I was a bit worried I’d picked a topic that people would already be familiar with but in the end it was new ground for a good number of attendees and a few people were fomenting their own fieldwork plans involving QR codes by the end of the weekend.

Main learning points from the weekend:

  • Everyone there was a passionate advocate for fieldwork as an effective learning experience and there was plenty of discussion about the uncertainty facing departments with squeezed budgets. How assured is the future of fieldwork in institutions? 
  • There was a determination that technology should be there to enhance the field experience and make it accessible to all students. It shouldn’t be there to replace it.
  • Fieldwork should be fully embedded in curriculum planning with a clear sense of progression of skills development from one year to the next, gradually building students up into independent field researchers.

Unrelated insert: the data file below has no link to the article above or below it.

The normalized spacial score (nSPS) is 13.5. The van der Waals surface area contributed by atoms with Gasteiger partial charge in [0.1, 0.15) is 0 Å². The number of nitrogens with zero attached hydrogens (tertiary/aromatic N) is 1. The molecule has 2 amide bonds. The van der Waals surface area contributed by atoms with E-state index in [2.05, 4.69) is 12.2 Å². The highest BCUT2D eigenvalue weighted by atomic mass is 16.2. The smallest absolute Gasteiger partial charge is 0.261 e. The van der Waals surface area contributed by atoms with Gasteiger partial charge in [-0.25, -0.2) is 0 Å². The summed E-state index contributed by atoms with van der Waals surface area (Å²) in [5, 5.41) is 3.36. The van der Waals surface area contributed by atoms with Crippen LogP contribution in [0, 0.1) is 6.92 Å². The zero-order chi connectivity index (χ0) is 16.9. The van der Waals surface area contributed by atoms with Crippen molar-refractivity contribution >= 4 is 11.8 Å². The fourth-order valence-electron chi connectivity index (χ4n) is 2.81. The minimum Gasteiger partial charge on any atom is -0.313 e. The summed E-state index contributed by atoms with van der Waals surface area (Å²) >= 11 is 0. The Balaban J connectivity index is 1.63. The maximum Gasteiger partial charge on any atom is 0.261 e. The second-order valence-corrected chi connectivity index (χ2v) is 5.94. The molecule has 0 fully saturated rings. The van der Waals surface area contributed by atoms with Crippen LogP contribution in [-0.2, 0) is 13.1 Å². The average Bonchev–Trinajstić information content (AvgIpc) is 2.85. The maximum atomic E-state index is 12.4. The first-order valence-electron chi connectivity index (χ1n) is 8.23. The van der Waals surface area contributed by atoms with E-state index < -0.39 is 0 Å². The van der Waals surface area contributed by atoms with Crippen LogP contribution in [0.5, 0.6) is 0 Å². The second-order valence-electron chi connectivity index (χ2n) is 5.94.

• Technology allows us to do the current things better (thinking about the collaborative spreadsheets mentioned in the Audioboo) as well as creating new opportunities.
  • Access to devices is complicated and relying on students to use their own isn’t the easy answer. What if they object to effectively subsidising someone else’s fieldwork because they have a device and the other doesn’t? Poorer students who can’t afford a device are at a disadvantage.
  • Best tech experiences
    • Seeing ipads used in conjunction with Twitter and Flipboard for students to co-create field guides for New Zealand prior to visiting. Carina Fearnley (Aberystwyth).
    • Using iPads to layer GIS, satellite and maps imagery while in the field, then using GPS to help students contextualise that information with their current location. Apparently it’s difficult for many students to do this. Peter Bunting (Aberystwyth)
    • Wifi. In a field! Trevor Collins and John Lea demonstrated their portable wifi network that can extend over kilometres thanks to a series of relays